Macau’s Health Bureau has issued a statement on the most recently announced tests it did for the presence of legionella bacteria at Sands China Ltd’s Parisian Macao resort (pictured) on Cotai.
The bureau made the announcement on Monday, approximately two weeks after it had authorised the reopening of two fountains at the Parisian Macao. Monday’s statement said some “abnormal” levels of legionella bacteria had been found at the property – but not in the fountains – in its most recently announced tests, conducted between May 8 and June 1.
Sands China told GGRAsia in a statement on Tuesday that – in three water taps where legionella had been found in those recent Health Bureau tests, the firm had “immediately sterilised” the equipment, and was using an “independent third party” for an “ongoing water treatment and testing programme”.
In late April the Parisian Macao had been linked by the Health Bureau to three confirmed cases of Legionnaire’s disease. Each involved separate men from Hong Kong that had been at the property in December, January and March respectively.
Legionnaire’s disease is a serious lung infection caused by legionella bacteria. Such bacteria can occur in water tanks, cooling towers, spas and water fountains.
The operation of the resort’s water fountains had been suspended on April 21 by order of the Health Bureau and the facilities drained prior to cleaning.
In its Monday statement, the Health Bureau said that on June 2 and June 6 it had lifted respective suspension orders on the indoor and outdoor fountain at the Parisian Macao, as no legionella bacteria had been detected in them.
But the statement said that following site tests conducted between May 8 and June 1, other places in the venue had at that time shown evidence of “abnormal” levels of the microorganism.
Three water samples “exceeded the action level of one colony-forming unit per millilitre (CFU/mL)”, out of a batch of 153 water samples that were taken.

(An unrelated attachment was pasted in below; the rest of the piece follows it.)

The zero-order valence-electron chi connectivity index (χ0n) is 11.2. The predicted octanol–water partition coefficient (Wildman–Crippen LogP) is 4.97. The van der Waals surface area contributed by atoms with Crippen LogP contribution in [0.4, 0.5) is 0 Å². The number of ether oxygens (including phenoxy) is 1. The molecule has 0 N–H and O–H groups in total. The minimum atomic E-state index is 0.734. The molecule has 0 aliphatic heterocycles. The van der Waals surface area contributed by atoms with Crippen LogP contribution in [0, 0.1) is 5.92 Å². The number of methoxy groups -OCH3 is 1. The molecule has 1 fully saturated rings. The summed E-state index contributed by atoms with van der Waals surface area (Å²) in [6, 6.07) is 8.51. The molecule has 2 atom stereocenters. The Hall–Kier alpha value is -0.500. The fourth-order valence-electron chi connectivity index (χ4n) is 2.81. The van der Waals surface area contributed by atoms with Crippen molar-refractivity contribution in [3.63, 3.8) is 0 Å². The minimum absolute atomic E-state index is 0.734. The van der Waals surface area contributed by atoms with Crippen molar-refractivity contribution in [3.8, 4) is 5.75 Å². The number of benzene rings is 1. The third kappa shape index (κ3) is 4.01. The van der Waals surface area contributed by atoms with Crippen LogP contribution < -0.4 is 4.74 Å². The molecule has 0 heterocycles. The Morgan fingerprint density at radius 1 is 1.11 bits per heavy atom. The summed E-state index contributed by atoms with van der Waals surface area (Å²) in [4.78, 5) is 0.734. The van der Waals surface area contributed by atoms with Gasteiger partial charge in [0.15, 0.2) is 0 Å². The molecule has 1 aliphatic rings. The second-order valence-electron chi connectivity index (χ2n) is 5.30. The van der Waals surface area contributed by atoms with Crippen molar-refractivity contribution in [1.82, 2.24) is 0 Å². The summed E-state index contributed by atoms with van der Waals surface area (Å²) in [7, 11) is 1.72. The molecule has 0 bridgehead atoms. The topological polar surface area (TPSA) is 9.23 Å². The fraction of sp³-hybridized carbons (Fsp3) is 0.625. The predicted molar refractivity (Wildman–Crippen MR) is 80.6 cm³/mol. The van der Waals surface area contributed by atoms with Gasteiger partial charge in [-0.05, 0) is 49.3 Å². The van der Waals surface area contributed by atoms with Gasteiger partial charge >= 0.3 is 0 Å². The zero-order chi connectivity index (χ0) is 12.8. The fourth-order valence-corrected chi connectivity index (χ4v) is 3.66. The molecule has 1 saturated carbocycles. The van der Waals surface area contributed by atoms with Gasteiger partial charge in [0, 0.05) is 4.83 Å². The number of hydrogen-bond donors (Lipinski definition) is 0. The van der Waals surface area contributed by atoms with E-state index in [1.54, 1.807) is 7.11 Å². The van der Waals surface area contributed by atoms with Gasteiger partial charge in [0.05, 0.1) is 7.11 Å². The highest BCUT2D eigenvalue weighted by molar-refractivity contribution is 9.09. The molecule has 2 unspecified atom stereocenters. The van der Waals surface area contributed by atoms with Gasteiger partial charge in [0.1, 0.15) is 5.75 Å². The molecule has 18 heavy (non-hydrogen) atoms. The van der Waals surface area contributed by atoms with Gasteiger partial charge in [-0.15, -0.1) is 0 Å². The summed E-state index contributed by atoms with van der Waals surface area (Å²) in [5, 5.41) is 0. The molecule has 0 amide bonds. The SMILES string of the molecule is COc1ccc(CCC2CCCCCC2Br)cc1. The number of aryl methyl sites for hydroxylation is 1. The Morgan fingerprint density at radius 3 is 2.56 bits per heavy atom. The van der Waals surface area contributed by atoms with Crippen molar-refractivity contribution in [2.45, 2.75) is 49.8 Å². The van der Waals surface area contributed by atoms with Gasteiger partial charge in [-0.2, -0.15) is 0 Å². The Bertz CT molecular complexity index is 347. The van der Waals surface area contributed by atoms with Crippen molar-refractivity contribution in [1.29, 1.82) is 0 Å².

Two of the samples exceeding the action level came from a toilet accessible to the public in the Parisian Macao’s shopping mall, and one came from the tap of a hotel room at the property, the bureau said in its Monday statement.
A World Health Organization guide on water sanitation and water system safety, published in 2007, noted: “Health-based targets usually focus on controlling the proliferation of legionellae and the production and release of aerosols [water spray], because of the difficulty of determining what represents an acceptable limit for legionella.”
A Health Bureau inspection of the Parisian Macao in April had found “abnormal levels” of legionella bacteria in 10 out of 78 water samples collected at the casino resort.
The Health Bureau noted in its Monday announcement: “…the hotel [Parisian Macao] has already employed water experts from Singapore to conduct a full assessment of the water supply facilities at the property, and is now adopting all measures to further improve the cleaning and disinfection of the water supply system.”
On Tuesday, the health department confirmed to GGRAsia that it would continue to inspect water samples at the Parisian Macao to monitor the situation regarding legionella bacteria. It also confirmed that it currently had no suspension order in place for any Parisian Macao facility requiring water supply.
Sands China told GGRAsia in an email on Tuesday: “According to the results of tests conducted by the Macau Health Bureau in late May, water quality at the Parisian Macao complies with Bureau-provided guidelines and water quality standards, except for a sample from two faucets [taps] in a public restroom [toilet] and one from a guest room faucet. The company immediately sterilised the faucets, after which further tests of water samples proved in full compliance with required standards.”
The company added: “In addition, all water sources and supply outlets in the Parisian Macao have been fully sanitised as a precautionary measure.”
The casino operator further stated: “Sands China Ltd considers the health and comfort of guests and team members a fundamental priority, and remains committed to a high standard of hygiene. As such, the company continues to have a rigorous and ongoing water treatment and testing programme in place through an independent third party. In addition, a stringent set of hygiene policies and procedures, fully endorsed by a leading international water quality expert, continues to be monitored to ensure water quality fully meets international standards.”
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